# How does Russell's paradox affect Cantor's set theory?

I've been studying naive set theory and I have been told that Russell's paradox causes problems in Cantor's set theory when sets get "too big".

I don't understand why this causes a problem. I know how the paradox effected Frege's work in terms of logic but not Cantor.

Any help will be appreciated, Thanks

• Maybe they meant that due to Russell's paradox there cannot be a 'universal set': a set of 'everything'... that would certainly be a set that can be said to be 'too big' :) – Bram28 Apr 26 '18 at 15:12
• What do you call Cantor's set theory ? (I'm not that well-versed in history, I thought that Cantor's set theory was essentially a naive version of Frege's version - and that being given, any problem to Frege's theory is a problem to Cantor's theory) – Max Apr 26 '18 at 15:13

Maybe they meant that due to Russell's paradox there cannot be a 'universal set': a set of 'everything'.

Here's why: Assuming there would be a set of everything $U$, then we can consider the set $D$ defined as $\{ x \in U | x \not \in x \}$. We could thus say that $D$ contains all 'normal' sets, where a 'normal' set is a set that does not contain itself as an element.

Now, since $U$ is universal, we have $D \in U$. But is $D \in D$? Well, if $D \in D$, then by definition of $D$, we don't put $D$ in $D$, i.e. $D \not \in D$. But if $D \not\in D$, then by definition of $D$ we would put $D$ in $D$, i.e. $D \in D$. Hence, we obtain $D \in D$ if and only if $D \not \in D$, which is a contradiciton.

So, using the logic behind Russell's paradox, there cannot be a universal set. ... And yes, that would certainly be a set that can be said to be 'too big'.

• That's indeed what I thought, but how would i make this connection with the fact that Cantor proposed that there exists no largest cardinal number? Is it because the cardinal will get so large that it will start containing all elements, making it a universal set? – Maths Apr 26 '18 at 15:29
• @Desperados Yes, of course, thanks! – Bram28 Apr 26 '18 at 15:42
• @Maths Cantor showed that the cardinality of the power set of any set has a greater cardinality than the set itself .. very much using this same logic .. See the Proof in the Wikipedia page on Cantor's Theorem – Bram28 Apr 26 '18 at 15:49
• @Maths By Cantor's Theorem, there cannot be a 'greatest' set, since if there were, we immediately have a contradiction, since its powerset would be 'greater' yet. – Bram28 Apr 26 '18 at 15:55
• The introductory text by Suppes refers to the "Axiom of Abstraction": the (naive) assumption that for any stated property $P$ there exists $\{x: P\}.$ Russel showed an instance of this assumption that is paradoxical . If we want Comprehension, that is, for any set $S$ and any property $P$ there exists $T=\{x\in S:P\}$ then we can't have a unversal set $U.$ else there exists $T=\{x\in U: x\not \in x\}=\{x:x\not\in x\}$. – DanielWainfleet Apr 26 '18 at 19:17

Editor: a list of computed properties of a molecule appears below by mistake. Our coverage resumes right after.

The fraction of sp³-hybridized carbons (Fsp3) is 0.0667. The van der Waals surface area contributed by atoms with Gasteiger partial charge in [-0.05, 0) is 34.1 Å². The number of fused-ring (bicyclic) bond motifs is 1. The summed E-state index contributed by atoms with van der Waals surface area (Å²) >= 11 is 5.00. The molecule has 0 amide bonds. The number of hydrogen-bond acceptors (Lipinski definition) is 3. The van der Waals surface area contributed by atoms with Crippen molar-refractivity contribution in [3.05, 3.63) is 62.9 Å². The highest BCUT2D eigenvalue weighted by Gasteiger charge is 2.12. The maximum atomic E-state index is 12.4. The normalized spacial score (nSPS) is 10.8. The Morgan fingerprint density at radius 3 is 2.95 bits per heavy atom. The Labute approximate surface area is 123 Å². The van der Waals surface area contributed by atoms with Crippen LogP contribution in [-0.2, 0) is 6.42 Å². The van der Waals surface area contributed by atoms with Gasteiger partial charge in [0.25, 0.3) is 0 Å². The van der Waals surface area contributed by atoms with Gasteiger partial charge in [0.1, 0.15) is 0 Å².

These problems were all solved when axioms were stated for Set Theory. These axioms made it very clear what is and what is not a set. Objects that are not sets are called classes and they have this characteristic property: They cannot be elements of any set.

So Russel's paradox says something like this: Let $R:=\{x| x\not\in x\}$ and the "paradox" is that $R\in R$ iff $R\not\in R$. After the axiomatic approach of set theory this was not a problem: no one tells us that $R$ is a set and not a class. Actually, assuming $R$ was a set, Russel's paradox would be a contradiction, hence $R$ is a class.

Most of the sets that one deals with on Set Theory are bounded, in the sense that they are expressed in the form $\{x\in A: \phi(x)\}$, meaning, the elements of the set $A$ that satisfy the property $\phi(x)$. Russel's set is unbounded, it refers to all sets in the universe $V$. (Note: this is not enough to say that $R$ is not a set, I'm just bringing it up). Actually one of the axioms, the axiom of subsets, says the following:

Axiom (schema) : For each formula $\phi(x)$ of the Language $L=\{\in\}$ of set theory:

$(\forall a)(\exists b)(z\in b \leftrightarrow (z\in a \wedge \phi(z))$.

Translated to common language, this says that for any set $a$, there exists a set $b$ that consists of precisely all those elements of $a$ that satisfy the property $\phi(x)$.

If you want to have some fun with these stuff, try this exercise: is $C_1=\{x: |x|=1\}$ (The collection of all sets that have exactly $1$ element) a set or a class?

Edit in order to solve the puzzle, you will need the following axiom:

Axiom of union: If $x$ is a set, then there exists a set that consists exactly of all the elements of each element of $x$, or in formal language:

$(\forall x)(\exists y)(\forall z)(z\in y \leftrightarrow (\exists u)(u\in x \wedge z\in u))$